Premises Liability Lawyer
There are two main torts that can be committed against a person’s personal property. The first is trespass to chattels, which occurs when a person interferes with another person’s personal property. The second is conversion, which occurs when a person permanently dispossess another of their personal property.
Trespass to Chattels
Trespass to chattels is an intentional tort involving another person’s personal property. Chattel is just another word for personal property, such as a computer or a pet. A trespass to chattels occurs when a person interferes with another’s lawful possession of their personal property. A premises liability lawyer experienced in intentional torts against property will support that trespass to chattels is a separate tort from trespass to land and does not apply to real property or any interest in land.
A plaintiff bringing a claim for trespass to chattels must prove the following elements:
- The defendant intended to interfere with their property. The plaintiff does not necessarily need to prove that the defendant intended to cause any harm but does need to show that they intended to interfere.
- The defendant did so without the owner’s consent.
- The defendant interfered with the plaintiff’s chattel. A person commits a trespass to chattel by (a) dispossessing another of the chattel, (b) using or interfering with the chattel, or (c) damaging the chattel.
Mistake of ownership is not a defense to trespass to chattels. In other words, it does not matter whether the person committing the trespass does not know that the chattel belongs to someone else. As long as the person interferes with or damages another person’s property, they have committed a trespass to chattels.
Some examples of situations where a trespass to chattels occurs are:
- The chattel is impaired in its condition, quality or value;
- The owner of the chattel is deprived of its use for a significant period of time;
- The owner or something in which the owner has a protected interest is harmed.
In a trespass to chattel lawsuit, the plaintiff can recover damages for the diminished value of the chattel that resulted from the defendant’s trespass.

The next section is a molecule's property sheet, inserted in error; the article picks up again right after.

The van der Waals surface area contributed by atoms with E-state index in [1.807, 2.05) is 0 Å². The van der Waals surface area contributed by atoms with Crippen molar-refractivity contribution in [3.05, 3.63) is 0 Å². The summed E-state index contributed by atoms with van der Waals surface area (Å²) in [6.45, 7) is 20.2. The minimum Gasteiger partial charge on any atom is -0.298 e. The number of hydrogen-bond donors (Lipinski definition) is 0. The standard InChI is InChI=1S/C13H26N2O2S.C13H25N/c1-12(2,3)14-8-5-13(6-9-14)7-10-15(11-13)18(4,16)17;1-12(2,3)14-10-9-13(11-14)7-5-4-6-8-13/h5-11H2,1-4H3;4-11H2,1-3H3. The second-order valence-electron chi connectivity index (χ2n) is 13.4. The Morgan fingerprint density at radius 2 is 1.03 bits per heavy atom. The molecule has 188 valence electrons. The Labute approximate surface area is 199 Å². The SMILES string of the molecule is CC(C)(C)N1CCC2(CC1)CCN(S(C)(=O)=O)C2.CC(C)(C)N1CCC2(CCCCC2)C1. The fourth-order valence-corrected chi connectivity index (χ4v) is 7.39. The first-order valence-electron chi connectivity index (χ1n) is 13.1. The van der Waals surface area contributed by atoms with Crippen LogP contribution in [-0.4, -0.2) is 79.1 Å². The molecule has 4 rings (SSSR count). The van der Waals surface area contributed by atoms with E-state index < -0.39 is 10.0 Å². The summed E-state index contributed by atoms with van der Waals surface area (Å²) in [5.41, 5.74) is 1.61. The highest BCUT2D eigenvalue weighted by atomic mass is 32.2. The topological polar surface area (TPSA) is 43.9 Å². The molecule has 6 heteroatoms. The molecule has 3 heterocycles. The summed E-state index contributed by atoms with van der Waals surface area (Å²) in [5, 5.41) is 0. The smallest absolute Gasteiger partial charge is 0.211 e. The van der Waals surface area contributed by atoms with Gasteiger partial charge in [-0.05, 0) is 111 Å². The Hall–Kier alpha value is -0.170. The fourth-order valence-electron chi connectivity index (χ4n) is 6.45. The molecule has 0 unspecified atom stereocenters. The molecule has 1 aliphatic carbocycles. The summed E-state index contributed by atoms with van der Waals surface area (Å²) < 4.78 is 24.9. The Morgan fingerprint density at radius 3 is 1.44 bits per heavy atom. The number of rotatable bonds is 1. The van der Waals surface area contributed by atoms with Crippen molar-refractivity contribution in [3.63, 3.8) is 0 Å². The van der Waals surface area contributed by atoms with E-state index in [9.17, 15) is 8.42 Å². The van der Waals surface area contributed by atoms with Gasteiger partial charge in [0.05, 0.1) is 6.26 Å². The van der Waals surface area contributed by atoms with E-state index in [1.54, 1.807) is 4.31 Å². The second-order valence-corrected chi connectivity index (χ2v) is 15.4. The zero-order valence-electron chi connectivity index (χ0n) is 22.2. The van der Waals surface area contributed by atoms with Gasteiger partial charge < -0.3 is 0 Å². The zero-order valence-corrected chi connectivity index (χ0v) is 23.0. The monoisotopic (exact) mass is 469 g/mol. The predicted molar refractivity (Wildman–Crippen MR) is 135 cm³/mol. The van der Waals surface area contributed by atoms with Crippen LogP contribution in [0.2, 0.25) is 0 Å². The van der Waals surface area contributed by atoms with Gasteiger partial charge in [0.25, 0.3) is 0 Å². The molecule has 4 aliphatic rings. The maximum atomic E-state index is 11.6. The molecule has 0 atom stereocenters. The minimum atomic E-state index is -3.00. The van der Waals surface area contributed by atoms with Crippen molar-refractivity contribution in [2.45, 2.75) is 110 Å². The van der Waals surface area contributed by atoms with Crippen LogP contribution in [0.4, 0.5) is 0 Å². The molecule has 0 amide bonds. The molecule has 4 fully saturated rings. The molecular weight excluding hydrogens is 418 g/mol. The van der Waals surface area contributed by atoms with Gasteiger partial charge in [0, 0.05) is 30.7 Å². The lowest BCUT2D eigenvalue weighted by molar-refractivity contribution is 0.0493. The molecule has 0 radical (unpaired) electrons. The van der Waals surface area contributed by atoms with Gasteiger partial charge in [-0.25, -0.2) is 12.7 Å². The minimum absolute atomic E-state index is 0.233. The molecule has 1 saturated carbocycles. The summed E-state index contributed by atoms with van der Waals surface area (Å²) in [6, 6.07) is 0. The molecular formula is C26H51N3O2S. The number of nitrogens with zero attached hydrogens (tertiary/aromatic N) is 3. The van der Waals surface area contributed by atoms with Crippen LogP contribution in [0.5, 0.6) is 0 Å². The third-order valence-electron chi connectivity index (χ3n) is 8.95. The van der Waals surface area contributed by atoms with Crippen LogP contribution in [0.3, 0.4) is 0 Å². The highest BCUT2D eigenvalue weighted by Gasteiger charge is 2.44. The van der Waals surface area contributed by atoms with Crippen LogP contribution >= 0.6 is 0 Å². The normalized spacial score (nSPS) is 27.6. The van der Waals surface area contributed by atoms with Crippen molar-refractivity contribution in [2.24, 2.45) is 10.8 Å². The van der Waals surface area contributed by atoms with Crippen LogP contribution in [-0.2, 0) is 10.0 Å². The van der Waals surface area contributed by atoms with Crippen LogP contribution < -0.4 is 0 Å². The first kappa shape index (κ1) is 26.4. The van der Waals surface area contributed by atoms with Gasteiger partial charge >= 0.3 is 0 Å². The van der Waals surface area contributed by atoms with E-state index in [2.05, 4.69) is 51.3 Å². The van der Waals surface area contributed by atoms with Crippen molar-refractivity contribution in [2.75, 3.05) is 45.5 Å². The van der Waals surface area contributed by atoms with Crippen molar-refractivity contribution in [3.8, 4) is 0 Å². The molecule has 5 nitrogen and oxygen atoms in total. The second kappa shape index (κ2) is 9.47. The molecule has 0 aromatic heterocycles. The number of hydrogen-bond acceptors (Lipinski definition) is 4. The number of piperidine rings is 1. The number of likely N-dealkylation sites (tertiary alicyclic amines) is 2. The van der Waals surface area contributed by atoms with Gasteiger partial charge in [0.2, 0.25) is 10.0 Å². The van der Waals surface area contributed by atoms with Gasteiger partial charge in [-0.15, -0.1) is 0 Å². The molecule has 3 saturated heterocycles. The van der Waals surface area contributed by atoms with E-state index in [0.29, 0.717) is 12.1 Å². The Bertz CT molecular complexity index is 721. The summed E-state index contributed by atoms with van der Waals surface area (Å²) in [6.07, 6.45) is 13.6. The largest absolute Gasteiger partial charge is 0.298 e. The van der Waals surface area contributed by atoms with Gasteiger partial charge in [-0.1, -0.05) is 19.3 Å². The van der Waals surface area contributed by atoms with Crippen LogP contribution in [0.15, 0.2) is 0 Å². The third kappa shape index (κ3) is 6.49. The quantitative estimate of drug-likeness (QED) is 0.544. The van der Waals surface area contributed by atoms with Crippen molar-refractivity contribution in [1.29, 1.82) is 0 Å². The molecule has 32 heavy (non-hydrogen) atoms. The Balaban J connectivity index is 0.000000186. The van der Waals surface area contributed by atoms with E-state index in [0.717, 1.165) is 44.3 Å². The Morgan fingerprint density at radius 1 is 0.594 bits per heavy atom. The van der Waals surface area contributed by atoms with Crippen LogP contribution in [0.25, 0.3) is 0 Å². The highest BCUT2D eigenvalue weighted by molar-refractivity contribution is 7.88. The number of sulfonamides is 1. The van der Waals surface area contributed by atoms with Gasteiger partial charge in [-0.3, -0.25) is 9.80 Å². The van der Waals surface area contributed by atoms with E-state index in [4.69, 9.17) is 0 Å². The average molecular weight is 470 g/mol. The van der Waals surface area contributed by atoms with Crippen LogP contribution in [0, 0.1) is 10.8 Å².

Conversion is also an intentional tort that occurs when someone interferes with another person’s property, but unlike trespass to chattels, conversion results in the owner being permanently dispossessed of their property. Conversion is the civil equivalent of criminal theft. Like trespass to chattels, conversion only applies to personal property, such as a computer or a pet, and is not applicable to real estate or to interests in land.
Conversion occurs when someone does any of the following to another’s personal property without the owner’s consent:
- Takes the property and does not return it;
- Sells the property;
- Makes substantial changes to the property; or
- Severely damages the property.
To bring a successful conversion claim, a plaintiff must prove three elements:
- They have a legal right to the property;
- The defendant intentionally interfered with their possession of the property; and
- The defendant’s actions were the legal cause of the plaintiff’s loss of the property.
Because conversion is an intentional tort, it is imperative that the plaintiff prove that the defendant intended to interfere with their property in a manner that was so substantial that it permanently dispossessed the plaintiff of their property. However, the plaintiff does not need to prove that the defendant intended to damage the property.
The plaintiff in a conversion lawsuit can recover damages for the monetary value of their property, as well as for any other economic damages they suffered as a result of the conversion. For instance, a plaintiff can recover lost wages if their car is stolen and they can no longer get to work.
Thanks to Eglet Adams for their insight on intentional torts against property.